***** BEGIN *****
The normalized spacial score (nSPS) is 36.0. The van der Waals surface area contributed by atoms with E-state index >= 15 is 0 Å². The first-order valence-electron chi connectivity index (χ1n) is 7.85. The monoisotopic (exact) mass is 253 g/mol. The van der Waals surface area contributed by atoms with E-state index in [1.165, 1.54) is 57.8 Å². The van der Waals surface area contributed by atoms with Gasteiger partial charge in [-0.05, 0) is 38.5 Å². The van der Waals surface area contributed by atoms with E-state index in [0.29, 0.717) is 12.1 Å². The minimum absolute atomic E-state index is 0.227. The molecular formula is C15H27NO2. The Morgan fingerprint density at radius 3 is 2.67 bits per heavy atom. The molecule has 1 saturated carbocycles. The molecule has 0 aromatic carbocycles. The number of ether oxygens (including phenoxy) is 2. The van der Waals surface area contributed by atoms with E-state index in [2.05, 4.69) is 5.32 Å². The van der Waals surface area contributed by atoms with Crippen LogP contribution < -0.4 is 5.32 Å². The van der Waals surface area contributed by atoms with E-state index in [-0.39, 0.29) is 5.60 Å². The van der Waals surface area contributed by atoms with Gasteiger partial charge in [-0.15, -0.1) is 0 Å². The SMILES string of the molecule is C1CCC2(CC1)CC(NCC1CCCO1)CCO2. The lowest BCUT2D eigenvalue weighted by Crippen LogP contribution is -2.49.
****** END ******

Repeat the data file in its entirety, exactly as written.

The normalized spacial score (nSPS) is 36.0. The van der Waals surface area contributed by atoms with E-state index >= 15 is 0 Å². The first-order valence-electron chi connectivity index (χ1n) is 7.85. The monoisotopic (exact) mass is 253 g/mol. The van der Waals surface area contributed by atoms with E-state index in [1.165, 1.54) is 57.8 Å². The van der Waals surface area contributed by atoms with Gasteiger partial charge in [-0.05, 0) is 38.5 Å². The van der Waals surface area contributed by atoms with E-state index in [0.29, 0.717) is 12.1 Å². The minimum absolute atomic E-state index is 0.227. The molecular formula is C15H27NO2. The Morgan fingerprint density at radius 3 is 2.67 bits per heavy atom. The molecule has 1 saturated carbocycles. The molecule has 0 aromatic carbocycles. The number of ether oxygens (including phenoxy) is 2. The van der Waals surface area contributed by atoms with E-state index in [2.05, 4.69) is 5.32 Å². The van der Waals surface area contributed by atoms with Crippen LogP contribution < -0.4 is 5.32 Å². The van der Waals surface area contributed by atoms with E-state index in [-0.39, 0.29) is 5.60 Å². The van der Waals surface area contributed by atoms with Gasteiger partial charge in [-0.15, -0.1) is 0 Å². The SMILES string of the molecule is C1CCC2(CC1)CC(NCC1CCCO1)CCO2. The lowest BCUT2D eigenvalue weighted by Crippen LogP contribution is -2.49.